6. Gear your strength training to building lean muscle and burning fat. Target the large muscle groups, your legs, back and chest muscles burn more calories than arms and shoulders, and the latter get worked along with the big muscles. You should generally be working in the endurance strength training zone, so do 2-3 sets of 12-20 repetitions of the exercises at moderate weight. Exercises that require you to stand and/or stabilize generally burn more calories than seated or lying exercises. Total body exercises (i.e. lunges with chest press/lat pull down/biceps curls) really turn up the heat.

7. Don't rely on fad diets and supplements. Try to make lasting changes in your diet and lifestyle. Be careful of supplements containing large amounts of stimulants like caffeine and guarana, these can increase your heart rate and you may already be consuming caffeine in your coffee or tea. Caffeine in moderation does help burn fat. If you're already getting enough protein in your diet, ship the protein supplement you don't need the extra calories! The American College of Sports Medicine recommends that endurance trained athletes consume 1.2-1.4 grams of protein per kilogram of body weight daily.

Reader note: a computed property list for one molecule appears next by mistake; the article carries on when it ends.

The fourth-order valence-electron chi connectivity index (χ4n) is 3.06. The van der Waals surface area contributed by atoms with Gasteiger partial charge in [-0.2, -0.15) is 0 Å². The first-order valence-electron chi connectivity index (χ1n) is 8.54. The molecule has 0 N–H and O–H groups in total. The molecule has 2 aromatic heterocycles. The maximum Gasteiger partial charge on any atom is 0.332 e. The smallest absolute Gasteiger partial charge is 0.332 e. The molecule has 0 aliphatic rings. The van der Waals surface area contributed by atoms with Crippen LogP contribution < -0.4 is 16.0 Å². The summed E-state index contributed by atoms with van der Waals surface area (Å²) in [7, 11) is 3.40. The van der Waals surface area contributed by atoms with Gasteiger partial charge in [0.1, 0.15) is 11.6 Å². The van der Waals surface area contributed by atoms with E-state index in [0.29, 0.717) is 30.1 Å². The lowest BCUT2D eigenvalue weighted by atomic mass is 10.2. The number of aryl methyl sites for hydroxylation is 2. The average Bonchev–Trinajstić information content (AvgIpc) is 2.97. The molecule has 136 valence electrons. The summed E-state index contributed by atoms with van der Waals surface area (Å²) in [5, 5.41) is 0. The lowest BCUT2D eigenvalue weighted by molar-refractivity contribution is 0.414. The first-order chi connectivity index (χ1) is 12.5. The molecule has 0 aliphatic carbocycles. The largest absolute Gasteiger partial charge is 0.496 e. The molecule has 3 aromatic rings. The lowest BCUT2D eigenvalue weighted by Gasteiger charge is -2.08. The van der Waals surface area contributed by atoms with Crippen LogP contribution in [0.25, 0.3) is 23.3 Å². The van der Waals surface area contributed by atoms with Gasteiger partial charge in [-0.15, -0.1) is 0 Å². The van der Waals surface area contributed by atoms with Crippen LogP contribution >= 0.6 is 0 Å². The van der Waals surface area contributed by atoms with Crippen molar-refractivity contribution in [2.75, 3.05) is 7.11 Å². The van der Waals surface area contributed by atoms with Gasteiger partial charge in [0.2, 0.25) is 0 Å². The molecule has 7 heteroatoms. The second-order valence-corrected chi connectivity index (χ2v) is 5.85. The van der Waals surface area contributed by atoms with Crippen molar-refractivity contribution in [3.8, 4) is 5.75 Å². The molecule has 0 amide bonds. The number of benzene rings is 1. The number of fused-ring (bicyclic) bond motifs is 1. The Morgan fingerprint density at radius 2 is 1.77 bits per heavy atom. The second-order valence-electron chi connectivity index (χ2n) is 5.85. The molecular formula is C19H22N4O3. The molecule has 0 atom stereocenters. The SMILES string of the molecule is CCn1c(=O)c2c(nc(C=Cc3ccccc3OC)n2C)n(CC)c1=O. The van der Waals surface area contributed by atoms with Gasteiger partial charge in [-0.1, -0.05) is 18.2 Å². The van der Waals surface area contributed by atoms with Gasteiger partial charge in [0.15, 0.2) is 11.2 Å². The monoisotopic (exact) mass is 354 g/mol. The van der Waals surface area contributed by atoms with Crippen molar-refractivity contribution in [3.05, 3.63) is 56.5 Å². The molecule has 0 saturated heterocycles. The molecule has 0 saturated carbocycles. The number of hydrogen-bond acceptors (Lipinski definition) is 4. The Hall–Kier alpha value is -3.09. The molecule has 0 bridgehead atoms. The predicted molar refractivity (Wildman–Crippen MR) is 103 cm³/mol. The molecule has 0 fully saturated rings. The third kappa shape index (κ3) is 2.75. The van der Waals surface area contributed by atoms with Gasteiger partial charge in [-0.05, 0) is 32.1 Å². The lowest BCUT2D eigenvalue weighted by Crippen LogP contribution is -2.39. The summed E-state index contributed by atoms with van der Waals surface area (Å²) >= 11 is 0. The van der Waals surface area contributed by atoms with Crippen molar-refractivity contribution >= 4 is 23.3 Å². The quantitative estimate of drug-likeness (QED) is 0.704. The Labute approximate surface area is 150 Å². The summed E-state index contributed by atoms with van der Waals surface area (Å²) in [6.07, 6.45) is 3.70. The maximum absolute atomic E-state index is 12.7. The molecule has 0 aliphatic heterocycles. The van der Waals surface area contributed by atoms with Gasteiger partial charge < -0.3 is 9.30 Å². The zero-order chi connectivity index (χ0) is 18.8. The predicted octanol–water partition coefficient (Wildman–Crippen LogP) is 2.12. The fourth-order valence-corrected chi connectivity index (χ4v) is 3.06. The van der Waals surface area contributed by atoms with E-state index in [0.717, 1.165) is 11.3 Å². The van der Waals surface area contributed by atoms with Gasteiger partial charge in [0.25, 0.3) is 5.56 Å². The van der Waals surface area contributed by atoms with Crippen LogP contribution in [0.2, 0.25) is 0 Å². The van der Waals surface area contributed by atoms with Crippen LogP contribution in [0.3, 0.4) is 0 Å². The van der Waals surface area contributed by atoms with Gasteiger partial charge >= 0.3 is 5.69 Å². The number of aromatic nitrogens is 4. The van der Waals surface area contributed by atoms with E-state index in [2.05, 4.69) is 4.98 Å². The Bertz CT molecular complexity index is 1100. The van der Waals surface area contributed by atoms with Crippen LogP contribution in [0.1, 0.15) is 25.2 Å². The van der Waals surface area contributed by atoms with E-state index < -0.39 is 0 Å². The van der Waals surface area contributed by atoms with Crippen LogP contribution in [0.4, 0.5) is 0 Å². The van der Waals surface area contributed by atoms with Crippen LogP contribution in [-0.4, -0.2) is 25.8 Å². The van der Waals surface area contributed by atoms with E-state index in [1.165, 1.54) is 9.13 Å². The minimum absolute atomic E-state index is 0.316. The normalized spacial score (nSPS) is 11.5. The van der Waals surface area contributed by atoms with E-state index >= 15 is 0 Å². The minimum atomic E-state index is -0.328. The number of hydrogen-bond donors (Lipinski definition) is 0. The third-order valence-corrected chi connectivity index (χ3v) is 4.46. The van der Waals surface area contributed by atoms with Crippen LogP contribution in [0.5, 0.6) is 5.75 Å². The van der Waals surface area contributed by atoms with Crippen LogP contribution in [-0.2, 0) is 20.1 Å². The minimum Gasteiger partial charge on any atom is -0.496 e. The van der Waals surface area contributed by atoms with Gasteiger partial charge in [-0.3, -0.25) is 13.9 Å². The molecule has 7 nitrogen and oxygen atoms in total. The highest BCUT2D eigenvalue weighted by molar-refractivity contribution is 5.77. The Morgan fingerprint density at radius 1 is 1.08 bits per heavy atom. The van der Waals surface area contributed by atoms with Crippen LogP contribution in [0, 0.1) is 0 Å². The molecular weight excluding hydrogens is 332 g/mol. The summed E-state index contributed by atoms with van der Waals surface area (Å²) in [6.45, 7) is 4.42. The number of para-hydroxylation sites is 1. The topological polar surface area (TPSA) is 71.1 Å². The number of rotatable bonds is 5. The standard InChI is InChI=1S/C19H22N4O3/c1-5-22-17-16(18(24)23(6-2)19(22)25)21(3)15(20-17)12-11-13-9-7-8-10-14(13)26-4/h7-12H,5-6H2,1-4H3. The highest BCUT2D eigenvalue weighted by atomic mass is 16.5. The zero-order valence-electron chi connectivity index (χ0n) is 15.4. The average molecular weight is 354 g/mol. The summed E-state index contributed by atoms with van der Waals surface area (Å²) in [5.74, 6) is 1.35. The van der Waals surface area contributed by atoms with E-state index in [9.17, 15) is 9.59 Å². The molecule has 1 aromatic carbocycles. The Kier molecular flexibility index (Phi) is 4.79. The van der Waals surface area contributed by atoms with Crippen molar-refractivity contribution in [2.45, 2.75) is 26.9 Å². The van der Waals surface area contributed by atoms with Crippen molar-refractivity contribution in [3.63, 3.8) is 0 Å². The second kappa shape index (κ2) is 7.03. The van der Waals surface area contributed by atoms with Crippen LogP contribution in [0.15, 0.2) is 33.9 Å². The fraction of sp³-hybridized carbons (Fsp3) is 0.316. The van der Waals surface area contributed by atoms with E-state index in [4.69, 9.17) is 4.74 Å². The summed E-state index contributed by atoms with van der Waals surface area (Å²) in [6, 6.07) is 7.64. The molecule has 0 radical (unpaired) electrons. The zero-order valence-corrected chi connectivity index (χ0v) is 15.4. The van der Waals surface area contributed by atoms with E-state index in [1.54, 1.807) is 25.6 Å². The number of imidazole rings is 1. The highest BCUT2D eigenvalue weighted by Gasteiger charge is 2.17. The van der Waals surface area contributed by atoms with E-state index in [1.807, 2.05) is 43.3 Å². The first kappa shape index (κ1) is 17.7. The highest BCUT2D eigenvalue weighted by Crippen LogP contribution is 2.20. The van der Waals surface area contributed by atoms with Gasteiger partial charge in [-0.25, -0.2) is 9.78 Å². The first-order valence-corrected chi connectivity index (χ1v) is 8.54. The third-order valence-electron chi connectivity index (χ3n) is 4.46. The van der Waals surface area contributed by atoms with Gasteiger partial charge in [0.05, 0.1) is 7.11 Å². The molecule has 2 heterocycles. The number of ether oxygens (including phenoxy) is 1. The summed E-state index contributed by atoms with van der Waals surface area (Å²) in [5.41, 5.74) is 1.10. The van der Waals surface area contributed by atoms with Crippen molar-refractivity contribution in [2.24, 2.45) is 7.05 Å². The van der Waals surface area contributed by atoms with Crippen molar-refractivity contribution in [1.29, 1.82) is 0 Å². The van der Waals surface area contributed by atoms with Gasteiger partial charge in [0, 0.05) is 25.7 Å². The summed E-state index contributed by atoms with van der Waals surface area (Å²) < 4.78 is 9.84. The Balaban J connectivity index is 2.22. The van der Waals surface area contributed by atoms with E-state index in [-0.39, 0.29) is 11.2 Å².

8. Periodize, or change your exercise routine, at least every 4-6 weeks. Your body adapts during this period and you will see diminishing returns on the time you invest. You can change the pace and duration of your cardio routine. For strength training, change the sets, repetitions, tempo, try less stable exercises and total body exercises.
9. Avoid Overtraining - Muscles grow while you rest. If you are spending more than an hour 3-4x a week working out and not seeing results, and often feel tired and sore, you may be overtraining. Your body shuts down the muscle building process and stops burning stored fat. Work hard, but also rest.
10. Pay careful attention to posture, aches, pains and injuries. You're in this for the long haul and cannot afford to be sidelined by pain or injury that keeps you from working out. It is important to incorporate corrective exercises into your program - call it "prehab" - and avoid exercises that can exacerbate your problem areas. The most common problems that I see include: a. Feet Turn Out /Knees Turn in - sets you up for foot pain (plantar fascitis), knee or hip pain or injury, back pain; b. Shoulders Roll Inward - sets you up for rotator cuff injury, possible upper spinal injury; c. Arched Back - Sets up disk injury may also indicate predisposition to abdominal herniation. I am happy to meet with you, assess you for these potential issues and discuss appropriate corrective exercises and program modifications.